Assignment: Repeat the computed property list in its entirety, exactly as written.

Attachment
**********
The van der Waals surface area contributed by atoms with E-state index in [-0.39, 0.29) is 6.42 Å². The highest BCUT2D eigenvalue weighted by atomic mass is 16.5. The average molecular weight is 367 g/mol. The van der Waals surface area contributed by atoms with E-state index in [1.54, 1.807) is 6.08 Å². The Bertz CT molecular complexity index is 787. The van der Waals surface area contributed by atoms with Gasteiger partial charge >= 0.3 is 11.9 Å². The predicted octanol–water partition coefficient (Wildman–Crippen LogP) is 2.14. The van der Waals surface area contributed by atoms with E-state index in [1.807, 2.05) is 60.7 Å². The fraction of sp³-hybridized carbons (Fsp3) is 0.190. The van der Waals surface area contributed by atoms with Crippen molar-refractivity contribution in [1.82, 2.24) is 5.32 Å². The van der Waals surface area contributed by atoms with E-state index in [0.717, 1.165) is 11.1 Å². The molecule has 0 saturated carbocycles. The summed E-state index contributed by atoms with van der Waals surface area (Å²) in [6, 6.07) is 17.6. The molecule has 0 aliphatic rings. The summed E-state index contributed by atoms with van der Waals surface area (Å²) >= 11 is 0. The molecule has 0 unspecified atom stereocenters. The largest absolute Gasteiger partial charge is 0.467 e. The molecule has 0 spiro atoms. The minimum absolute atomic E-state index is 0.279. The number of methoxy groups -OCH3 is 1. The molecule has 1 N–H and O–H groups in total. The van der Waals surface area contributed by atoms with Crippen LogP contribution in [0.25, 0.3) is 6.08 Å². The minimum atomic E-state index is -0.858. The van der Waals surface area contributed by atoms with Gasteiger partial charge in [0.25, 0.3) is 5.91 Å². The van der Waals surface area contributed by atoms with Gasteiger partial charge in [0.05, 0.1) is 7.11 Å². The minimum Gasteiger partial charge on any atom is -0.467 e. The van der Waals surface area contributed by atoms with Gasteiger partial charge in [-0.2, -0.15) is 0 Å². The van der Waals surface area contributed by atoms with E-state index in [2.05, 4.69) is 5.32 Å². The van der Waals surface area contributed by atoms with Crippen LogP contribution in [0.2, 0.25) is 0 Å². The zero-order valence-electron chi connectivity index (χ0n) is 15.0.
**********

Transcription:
The van der Waals surface area contributed by atoms with E-state index in [-0.39, 0.29) is 6.42 Å². The highest BCUT2D eigenvalue weighted by atomic mass is 16.5. The average molecular weight is 367 g/mol. The van der Waals surface area contributed by atoms with E-state index in [1.54, 1.807) is 6.08 Å². The Bertz CT molecular complexity index is 787. The van der Waals surface area contributed by atoms with Gasteiger partial charge >= 0.3 is 11.9 Å². The predicted octanol–water partition coefficient (Wildman–Crippen LogP) is 2.14. The van der Waals surface area contributed by atoms with E-state index in [1.807, 2.05) is 60.7 Å². The fraction of sp³-hybridized carbons (Fsp3) is 0.190. The van der Waals surface area contributed by atoms with Crippen molar-refractivity contribution in [1.82, 2.24) is 5.32 Å². The van der Waals surface area contributed by atoms with E-state index in [0.717, 1.165) is 11.1 Å². The molecule has 0 saturated carbocycles. The summed E-state index contributed by atoms with van der Waals surface area (Å²) in [6, 6.07) is 17.6. The molecule has 0 aliphatic rings. The summed E-state index contributed by atoms with van der Waals surface area (Å²) >= 11 is 0. The molecule has 0 unspecified atom stereocenters. The largest absolute Gasteiger partial charge is 0.467 e. The molecule has 0 spiro atoms. The minimum absolute atomic E-state index is 0.279. The number of methoxy groups -OCH3 is 1. The molecule has 1 N–H and O–H groups in total. The van der Waals surface area contributed by atoms with Crippen LogP contribution in [0.25, 0.3) is 6.08 Å². The minimum atomic E-state index is -0.858. The van der Waals surface area contributed by atoms with Gasteiger partial charge in [0.25, 0.3) is 5.91 Å². The van der Waals surface area contributed by atoms with Gasteiger partial charge in [0.05, 0.1) is 7.11 Å². The minimum Gasteiger partial charge on any atom is -0.467 e. The van der Waals surface area contributed by atoms with Gasteiger partial charge in [-0.2, -0.15) is 0 Å². The van der Waals surface area contributed by atoms with E-state index in [2.05, 4.69) is 5.32 Å². The van der Waals surface area contributed by atoms with Crippen LogP contribution in [0.2, 0.25) is 0 Å². The zero-order valence-electron chi connectivity index (χ0n) is 15.0.